Publication: North Caucasus Weekly Volume: 6 Issue: 14

Russia’s Foreign Ministry charged that reports by the Qatar-based satellite television channel al-Jazeera “totally distort the real state of affairs in the Chechen Republic,” and Itar-Tass reported on March 31. The ministry said in a statement that the channel “hushes up the consistent efforts of the federal and local authorities in reconstructing the economy and normalizing social-political life” in the republic. “Things are presented as if a majority of Chechens did not choose peace, stability and calm, the stable development of the Chechen Republic as part of the Russian Federation,” the statement read. It seems “the successful development of Russian-Arab relations, a growth in Russia’s prestige and authority in the Arab-Muslim world are not to the taste of certain circles abroad,” the Foreign Ministry commentary continued. “That is why, as in the case of al-Jazeera, clearly made-to-order material is being used [that is] aimed at creating a false impression of Russian policy, including in Chechnya, and thereby poisoning our ties with Arab countries. We are sure that this will fail. The traditionally friendly and mutually beneficial relations with Arab countries are getting an increasingly intensive and ramified character. This meets the long-term interests of both Russia and the Arab states.”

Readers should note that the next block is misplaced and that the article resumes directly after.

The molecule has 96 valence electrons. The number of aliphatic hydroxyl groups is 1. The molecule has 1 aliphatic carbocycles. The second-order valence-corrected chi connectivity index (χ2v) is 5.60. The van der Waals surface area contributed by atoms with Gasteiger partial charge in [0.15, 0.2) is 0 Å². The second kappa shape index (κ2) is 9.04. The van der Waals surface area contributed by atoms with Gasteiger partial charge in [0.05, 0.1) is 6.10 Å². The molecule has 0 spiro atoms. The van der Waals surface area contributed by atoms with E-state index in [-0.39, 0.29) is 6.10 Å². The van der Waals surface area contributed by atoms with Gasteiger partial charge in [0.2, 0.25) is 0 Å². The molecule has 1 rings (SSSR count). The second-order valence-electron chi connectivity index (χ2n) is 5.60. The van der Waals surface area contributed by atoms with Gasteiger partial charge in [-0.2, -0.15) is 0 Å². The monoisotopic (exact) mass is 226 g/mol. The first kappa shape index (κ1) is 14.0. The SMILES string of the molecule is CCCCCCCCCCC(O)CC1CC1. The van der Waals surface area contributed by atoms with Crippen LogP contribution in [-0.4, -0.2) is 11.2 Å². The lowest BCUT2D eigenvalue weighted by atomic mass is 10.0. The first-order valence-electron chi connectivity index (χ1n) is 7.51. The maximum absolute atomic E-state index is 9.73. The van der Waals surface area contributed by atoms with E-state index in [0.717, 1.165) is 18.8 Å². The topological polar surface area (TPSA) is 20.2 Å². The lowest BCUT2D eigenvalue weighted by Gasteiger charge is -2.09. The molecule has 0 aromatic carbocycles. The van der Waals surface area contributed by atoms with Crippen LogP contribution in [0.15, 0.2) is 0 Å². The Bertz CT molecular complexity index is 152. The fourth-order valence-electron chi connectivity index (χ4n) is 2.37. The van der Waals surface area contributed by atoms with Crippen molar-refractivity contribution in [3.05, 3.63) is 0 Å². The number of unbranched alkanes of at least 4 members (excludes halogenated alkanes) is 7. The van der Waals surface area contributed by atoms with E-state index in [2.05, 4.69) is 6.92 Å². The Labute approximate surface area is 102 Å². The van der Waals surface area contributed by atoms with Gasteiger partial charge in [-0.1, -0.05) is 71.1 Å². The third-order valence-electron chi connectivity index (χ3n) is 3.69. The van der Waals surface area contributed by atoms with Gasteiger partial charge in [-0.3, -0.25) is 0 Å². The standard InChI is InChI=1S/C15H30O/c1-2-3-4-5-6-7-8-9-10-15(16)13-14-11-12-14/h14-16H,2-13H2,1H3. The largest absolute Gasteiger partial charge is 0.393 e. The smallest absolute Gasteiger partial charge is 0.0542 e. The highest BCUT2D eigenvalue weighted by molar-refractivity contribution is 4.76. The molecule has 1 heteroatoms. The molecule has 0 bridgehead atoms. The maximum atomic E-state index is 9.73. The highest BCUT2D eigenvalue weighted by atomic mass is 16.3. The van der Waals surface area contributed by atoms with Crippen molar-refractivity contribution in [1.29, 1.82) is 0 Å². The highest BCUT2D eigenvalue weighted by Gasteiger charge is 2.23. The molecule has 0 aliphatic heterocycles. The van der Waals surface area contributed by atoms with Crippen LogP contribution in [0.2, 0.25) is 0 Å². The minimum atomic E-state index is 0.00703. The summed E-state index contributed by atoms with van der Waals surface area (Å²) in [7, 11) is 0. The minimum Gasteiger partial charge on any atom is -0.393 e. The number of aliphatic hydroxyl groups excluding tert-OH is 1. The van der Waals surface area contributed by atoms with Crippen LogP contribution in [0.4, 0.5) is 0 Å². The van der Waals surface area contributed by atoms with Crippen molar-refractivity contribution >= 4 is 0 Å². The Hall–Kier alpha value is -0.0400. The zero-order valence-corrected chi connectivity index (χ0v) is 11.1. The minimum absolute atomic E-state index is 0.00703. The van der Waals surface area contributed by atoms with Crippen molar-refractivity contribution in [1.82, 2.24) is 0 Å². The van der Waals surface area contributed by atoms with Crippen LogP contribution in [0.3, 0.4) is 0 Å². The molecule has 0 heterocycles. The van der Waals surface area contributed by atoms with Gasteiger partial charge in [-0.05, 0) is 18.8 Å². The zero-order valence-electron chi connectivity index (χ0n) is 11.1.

The chief of al-Jazeera’s Moscow bureau, Akram Khuzam, told Kavkazky Uzel on April 4 that he completely disagreed with the Foreign Ministry’s accusations concerning the channel’s coverage of Chechnya. “We are not a political organization, but an information channel, and we believe its is necessary to ascertain what stands behind all such statements,” he said. Khuzam added that while the channel would not “officially” respond to the charges, it would “express disagreement” with and ask questions about the ministry’s criticism. “We do not understand why the Foreign Ministry pounced with accusations at only our channel, when nearly all the Russian and foreign media do not have free access to cover events in Chechnya. The last time our correspondent went to that hot spot with representatives of other media, it was in the company of FSB and Interior Ministry personnel…All the information that reaches us from that region we receive from time to time from Grozny officials while they are on working visits in Moscow. I want to note that I am not convinced by the reporting by state television channels, which express the view of the Russian leadership.”